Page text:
Governing China’s Neighbourhoods

tombabookAustralian Centre on China in the World, ANU

In Conversation with Author Luigi Tomba

5:30pm – 7:00pm. Wednesday 9 Mar 2016
The Auditorium, China in the World Building (188), Fellows Lane, ANU

5:30pm: Drinks Reception
6:00pm: The author in conversation with Jonathan Unger, Nicholas Loubere, Christian Sorace and Qian Linliang

RSVP essential by Monday 8 March

A discussion on The Government Next Door: Neighborhood Politics in Urban China (Cornell University Press), winner of the 2016 Association for Asian Studies Joseph Levenson book prize for post-1900 China.

About the Book
Chinese residential communities are places of intense governing and an arena of active political engagement between state and society. The Government Next Door investigates how the goals of a government consolidated in a distant authority materialize in citizens’ everyday lives. Chinese neighborhoods reveal much about the changing nature of governing practices in the country. Government action is driven by the need to preserve social and political stability, but such priorities must adapt to the progressive privatization of urban residential space and an increasingly complex set of societal forces. The book’s ethnographic accounts of neighborhood life and politics in Beijing, Shenyang, and Chengdu depict how such local “translation” of government priorities takes place.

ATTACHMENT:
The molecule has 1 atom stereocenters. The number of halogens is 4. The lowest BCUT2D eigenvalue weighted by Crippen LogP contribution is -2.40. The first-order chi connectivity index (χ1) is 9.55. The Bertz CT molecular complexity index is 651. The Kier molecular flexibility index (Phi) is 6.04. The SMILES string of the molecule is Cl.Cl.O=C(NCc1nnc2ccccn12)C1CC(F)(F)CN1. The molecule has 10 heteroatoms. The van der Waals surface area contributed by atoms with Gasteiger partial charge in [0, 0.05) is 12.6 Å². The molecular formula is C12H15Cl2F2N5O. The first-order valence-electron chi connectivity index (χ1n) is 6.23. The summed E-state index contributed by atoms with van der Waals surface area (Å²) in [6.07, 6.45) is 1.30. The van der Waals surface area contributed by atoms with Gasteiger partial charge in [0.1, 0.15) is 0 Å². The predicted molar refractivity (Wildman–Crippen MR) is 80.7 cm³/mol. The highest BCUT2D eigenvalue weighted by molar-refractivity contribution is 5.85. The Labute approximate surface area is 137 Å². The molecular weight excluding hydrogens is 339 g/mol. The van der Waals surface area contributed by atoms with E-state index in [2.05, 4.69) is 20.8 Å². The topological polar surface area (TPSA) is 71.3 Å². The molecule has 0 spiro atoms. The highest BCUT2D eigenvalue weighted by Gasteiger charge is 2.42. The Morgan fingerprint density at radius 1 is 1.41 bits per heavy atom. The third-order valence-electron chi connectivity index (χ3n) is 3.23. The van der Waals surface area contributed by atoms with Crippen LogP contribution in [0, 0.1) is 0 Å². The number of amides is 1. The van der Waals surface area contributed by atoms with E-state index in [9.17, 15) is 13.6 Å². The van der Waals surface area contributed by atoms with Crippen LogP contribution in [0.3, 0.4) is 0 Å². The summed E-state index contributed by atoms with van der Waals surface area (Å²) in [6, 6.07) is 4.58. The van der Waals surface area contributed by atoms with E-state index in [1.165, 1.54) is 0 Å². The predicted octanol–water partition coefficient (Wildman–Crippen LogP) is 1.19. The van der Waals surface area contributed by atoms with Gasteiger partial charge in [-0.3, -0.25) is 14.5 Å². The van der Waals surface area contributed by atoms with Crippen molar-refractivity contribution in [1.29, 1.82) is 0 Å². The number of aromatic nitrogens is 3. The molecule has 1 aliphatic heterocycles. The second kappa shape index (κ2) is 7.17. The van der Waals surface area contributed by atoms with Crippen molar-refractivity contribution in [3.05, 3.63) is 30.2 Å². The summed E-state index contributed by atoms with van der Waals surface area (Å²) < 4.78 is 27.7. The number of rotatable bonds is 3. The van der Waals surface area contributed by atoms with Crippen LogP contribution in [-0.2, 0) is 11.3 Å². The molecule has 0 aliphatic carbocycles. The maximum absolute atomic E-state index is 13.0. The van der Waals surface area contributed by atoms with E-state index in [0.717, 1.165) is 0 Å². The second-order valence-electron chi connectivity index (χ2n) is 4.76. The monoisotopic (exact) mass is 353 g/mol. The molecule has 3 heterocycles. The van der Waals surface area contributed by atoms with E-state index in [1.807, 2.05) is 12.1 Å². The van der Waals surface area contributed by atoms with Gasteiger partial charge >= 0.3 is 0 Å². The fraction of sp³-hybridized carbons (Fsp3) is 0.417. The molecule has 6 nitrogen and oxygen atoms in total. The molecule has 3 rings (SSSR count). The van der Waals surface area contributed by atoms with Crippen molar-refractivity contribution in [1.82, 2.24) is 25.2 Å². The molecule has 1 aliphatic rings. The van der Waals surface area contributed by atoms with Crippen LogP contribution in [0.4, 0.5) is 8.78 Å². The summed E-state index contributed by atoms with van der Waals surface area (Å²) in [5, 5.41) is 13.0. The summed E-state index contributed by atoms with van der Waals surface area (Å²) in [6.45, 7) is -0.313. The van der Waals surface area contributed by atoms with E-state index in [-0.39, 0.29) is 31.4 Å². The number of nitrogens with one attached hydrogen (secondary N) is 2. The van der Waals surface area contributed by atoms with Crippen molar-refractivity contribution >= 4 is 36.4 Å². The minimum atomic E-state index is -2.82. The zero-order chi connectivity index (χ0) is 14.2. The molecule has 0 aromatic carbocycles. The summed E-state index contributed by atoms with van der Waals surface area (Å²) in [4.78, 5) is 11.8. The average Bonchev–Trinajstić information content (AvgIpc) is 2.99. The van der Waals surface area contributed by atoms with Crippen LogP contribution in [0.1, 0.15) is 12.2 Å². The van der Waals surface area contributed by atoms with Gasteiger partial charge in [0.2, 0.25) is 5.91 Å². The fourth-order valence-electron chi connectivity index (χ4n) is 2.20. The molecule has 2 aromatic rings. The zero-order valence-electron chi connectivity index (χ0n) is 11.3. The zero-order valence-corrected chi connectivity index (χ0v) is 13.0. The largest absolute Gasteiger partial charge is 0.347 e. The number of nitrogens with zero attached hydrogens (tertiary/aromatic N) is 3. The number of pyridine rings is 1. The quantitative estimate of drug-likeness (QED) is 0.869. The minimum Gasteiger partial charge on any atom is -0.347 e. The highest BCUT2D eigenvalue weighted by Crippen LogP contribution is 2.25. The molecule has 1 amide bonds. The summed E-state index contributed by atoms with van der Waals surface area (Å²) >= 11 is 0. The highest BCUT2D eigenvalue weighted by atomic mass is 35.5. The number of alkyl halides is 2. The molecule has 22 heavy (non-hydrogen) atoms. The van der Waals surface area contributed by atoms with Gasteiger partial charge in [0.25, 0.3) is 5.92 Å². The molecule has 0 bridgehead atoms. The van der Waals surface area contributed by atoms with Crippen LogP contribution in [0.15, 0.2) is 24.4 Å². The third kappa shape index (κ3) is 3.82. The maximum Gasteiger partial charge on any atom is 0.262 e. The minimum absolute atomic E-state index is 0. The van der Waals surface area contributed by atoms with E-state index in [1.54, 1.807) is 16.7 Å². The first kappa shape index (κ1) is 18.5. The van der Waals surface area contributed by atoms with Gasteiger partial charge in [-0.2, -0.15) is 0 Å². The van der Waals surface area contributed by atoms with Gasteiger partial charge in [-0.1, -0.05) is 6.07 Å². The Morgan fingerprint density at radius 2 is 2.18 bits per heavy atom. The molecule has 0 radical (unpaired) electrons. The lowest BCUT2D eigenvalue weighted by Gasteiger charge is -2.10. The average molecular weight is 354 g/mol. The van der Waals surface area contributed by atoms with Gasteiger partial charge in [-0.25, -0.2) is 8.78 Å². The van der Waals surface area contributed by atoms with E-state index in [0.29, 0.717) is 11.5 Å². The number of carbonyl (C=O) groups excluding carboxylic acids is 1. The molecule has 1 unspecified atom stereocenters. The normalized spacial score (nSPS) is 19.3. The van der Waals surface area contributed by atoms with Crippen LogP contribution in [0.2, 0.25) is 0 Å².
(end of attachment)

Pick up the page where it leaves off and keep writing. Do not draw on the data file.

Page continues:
The book reveals how different clusters of residential space are governed more or less intensely depending on the residents’ social status; how disgruntled communities with high unemployment are still managed with the pastoral strategies typical of the socialist tradition, while high-income neighbors are allowed greater autonomy in exchange for a greater concern for social order. Conflicts are contained by the gated structures of the neighborhoods to prevent systemic challenges to the government, and middle-class lifestyles have become exemplars of a new, responsible form of citizenship. At times of conflict and in daily interactions, the penetration of the state discourse about social stability becomes clear.